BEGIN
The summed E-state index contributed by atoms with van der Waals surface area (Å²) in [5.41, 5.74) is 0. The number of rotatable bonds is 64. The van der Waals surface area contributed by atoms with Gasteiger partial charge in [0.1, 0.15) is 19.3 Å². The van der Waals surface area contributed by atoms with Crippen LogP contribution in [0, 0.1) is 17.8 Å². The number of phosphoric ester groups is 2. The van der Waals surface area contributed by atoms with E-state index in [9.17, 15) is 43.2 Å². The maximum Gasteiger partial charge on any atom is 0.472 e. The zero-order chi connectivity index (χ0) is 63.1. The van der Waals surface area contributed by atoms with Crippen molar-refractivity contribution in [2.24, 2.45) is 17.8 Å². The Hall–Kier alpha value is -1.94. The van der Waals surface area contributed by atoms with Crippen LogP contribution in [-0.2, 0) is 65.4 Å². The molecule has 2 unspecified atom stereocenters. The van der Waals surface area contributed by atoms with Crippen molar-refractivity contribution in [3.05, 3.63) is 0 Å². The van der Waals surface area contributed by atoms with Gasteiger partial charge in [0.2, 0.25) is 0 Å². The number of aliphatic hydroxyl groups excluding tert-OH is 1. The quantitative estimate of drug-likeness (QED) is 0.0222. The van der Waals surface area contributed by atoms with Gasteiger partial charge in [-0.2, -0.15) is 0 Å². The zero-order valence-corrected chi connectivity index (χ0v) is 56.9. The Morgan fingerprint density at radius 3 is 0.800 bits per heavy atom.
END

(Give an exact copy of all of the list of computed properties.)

The summed E-state index contributed by atoms with van der Waals surface area (Å²) in [5.41, 5.74) is 0. The number of rotatable bonds is 64. The van der Waals surface area contributed by atoms with Gasteiger partial charge in [0.1, 0.15) is 19.3 Å². The van der Waals surface area contributed by atoms with Crippen LogP contribution in [0, 0.1) is 17.8 Å². The number of phosphoric ester groups is 2. The van der Waals surface area contributed by atoms with E-state index in [9.17, 15) is 43.2 Å². The maximum Gasteiger partial charge on any atom is 0.472 e. The zero-order chi connectivity index (χ0) is 63.1. The van der Waals surface area contributed by atoms with Crippen molar-refractivity contribution in [2.24, 2.45) is 17.8 Å². The Hall–Kier alpha value is -1.94. The van der Waals surface area contributed by atoms with Crippen LogP contribution in [-0.2, 0) is 65.4 Å². The molecule has 2 unspecified atom stereocenters. The van der Waals surface area contributed by atoms with Crippen molar-refractivity contribution in [3.05, 3.63) is 0 Å². The van der Waals surface area contributed by atoms with Gasteiger partial charge in [0.2, 0.25) is 0 Å². The number of aliphatic hydroxyl groups excluding tert-OH is 1. The quantitative estimate of drug-likeness (QED) is 0.0222. The van der Waals surface area contributed by atoms with Gasteiger partial charge in [-0.2, -0.15) is 0 Å². The zero-order valence-corrected chi connectivity index (χ0v) is 56.9. The Morgan fingerprint density at radius 3 is 0.800 bits per heavy atom.